Sailing the Atlantic in a sailboat is a feat that few dare to undertake. From meticulous planning to dealing with unpredictable sea conditions, we will discover what it takes to cross the Atlantic by sailboat and what are the best routes.
Meteorology and weather is fundamental when planning a transatlantic voyage, it is also important to know what time of the year to go and what route to follow.
If you would like to live the adventure of this oceanic navigation, but you have doubts about how this kind of voyages are, in this article we will try to solve all the questions as much as possible.
To cross the Atlantic by sailboat, there are basically two routes available.
This is the simplest route, as it is the usual route chosen by sailors to cross the Atlantic. It is easier to make this crossing, due to the distance among other things.
This Europe-America crossing has a shorter distance so you will reach your destination sooner. Also, depending on the time of year you travel, it is much safer and you will enjoy a smooth and pleasant journey.
The journey generally starts from Western Europe, being the most common departure from Spain or France, usually in the first days, most of the sailors make a stop in the Canary Islands, so you could also decide to leave from there.
The destination when crossing the Atlantic by sailboat following this route is to end up in the Caribbean or in Central or South America. Another of the stops that is usually made would be in Cape Verde, African islands.
The weather conditions you encounter on this crossing are usually a bit more favorable than on the west-east route. However, you have to take into account the times of the year since there can be times of the year when hurricanes are quite common.
That is why most expert sailors who make this trip do so in the winter months, between November and January. Despite being in December, the temperatures are very pleasant as we are in the Atlantic on our way to the other continent where at those times it would be "summer".
Normally, the weather is usually exceptional, with an average of 26-27 degrees with constant sunshine and breeze, provided by the trade winds that blow strongly especially the first days of this voyage.
This route is a priori, a little more complicated than the previous one. In principle the distance is a little longer and it can be a more difficult crossing due to the weather conditions that you can find.
Normally, on this route the winds are usually quite strong. On the one hand, this can be beneficial since it has winds that favor navigation, but, on the other hand, in some seasons they can be detrimental due to the formation of anticyclones.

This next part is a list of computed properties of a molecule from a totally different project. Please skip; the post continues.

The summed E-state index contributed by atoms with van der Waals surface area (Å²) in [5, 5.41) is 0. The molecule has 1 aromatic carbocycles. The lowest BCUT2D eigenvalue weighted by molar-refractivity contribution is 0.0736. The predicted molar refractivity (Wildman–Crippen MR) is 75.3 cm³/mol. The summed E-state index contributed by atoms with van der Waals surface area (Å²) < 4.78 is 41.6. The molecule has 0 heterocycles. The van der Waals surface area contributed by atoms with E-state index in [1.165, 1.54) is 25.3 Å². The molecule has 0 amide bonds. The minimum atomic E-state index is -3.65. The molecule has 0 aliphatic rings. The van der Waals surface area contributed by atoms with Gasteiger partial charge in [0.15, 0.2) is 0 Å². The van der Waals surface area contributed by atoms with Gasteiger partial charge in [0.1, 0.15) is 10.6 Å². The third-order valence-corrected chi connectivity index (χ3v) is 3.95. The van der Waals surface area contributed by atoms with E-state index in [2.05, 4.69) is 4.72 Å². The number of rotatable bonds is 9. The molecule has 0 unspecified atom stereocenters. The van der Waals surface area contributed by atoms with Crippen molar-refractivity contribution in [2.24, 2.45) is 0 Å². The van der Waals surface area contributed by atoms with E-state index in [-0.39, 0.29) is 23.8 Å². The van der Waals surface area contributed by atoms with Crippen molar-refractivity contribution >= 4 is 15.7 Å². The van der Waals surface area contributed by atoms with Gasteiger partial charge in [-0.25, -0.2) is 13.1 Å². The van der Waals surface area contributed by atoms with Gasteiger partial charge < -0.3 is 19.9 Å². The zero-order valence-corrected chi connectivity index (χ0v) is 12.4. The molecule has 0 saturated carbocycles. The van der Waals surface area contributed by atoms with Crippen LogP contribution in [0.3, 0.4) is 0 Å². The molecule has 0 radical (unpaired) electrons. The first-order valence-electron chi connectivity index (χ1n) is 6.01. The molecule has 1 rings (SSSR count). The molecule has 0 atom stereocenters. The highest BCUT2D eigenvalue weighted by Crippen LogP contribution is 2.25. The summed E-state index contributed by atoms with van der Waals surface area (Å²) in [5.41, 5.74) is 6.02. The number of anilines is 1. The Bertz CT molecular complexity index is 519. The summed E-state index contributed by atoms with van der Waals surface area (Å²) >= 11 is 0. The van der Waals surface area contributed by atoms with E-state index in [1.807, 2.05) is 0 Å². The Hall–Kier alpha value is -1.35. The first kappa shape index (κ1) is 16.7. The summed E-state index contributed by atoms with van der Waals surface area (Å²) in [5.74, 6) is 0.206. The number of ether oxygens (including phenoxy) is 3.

This voyage can be longer, as there may be days with little wind, and they slow down the trip. It is therefore advisable to have sufficient supplies of food, water and gasoline in case the crossing takes longer than expected.
Due to the weather conditions that you can find when crossing the Atlantic by sailboat on this route, the most advisable to undertake your trip would be in the months of May to June. At that time the weather is quite pleasant and it is usually quite cool.
The itinerary for this trip is usually as follows. Generally, the departure is usually from North America, New York or Newport would be good destinations. The route to follow would be to go to Bermuda, and then to the Azores, islands of Portugal.
This route is usually taken because the conditions are usually more favorable than if you cross the Atlantic a little lower, closer to the equator, being cautious in case of hurricanes or tropical storms. In addition, you can stop to visit these spectacular destinations such as Bermuda and the Azores.
The duration of the voyage may vary according to different factors. First of all, as we have already mentioned several times, the weather, in particular the wind and sea conditions. A bad or good swell can slow down your trip, as can a lack of wind. On the other hand, a good wind (also favorable for sailing), plus a good swell can make the boat and your trip go more smoothly.
Another factor that influences the duration of the voyage is the type of boat and its length. If the boat is larger, you will be able to sail faster. If you know the shortcuts, you could maximize the speed and if you also have the experience of sailing across the Atlantic, you could cross the Atlantic in less time.
We are looking at a distance of between 3,500 and just over 4,000 nautical miles, depending on the route, departure and destination you choose to embark on such an adventure. In spite of these factors that we have just mentioned, generally sailing trips to cross the Atlantic can last between 15 and 30 days. It must be taken into account when planning the route and, above all, planning the weather, as the weather forecast is not usually so reliable with 1 or 2 weeks of difference.
It is necessary to be flexible in terms of dates and to have enough supplies to have sufficient safety margin. Also, remember to comply with all maritime safety regulations and requirements before embarking on a transatlantic crossing.
Crossing the Atlantic by sailboat is a feat of courage, determination and passion for sailing. Whether you choose the majesty of the Azores Islands on the America-Europe Route or the lush tropical beauty on the other route.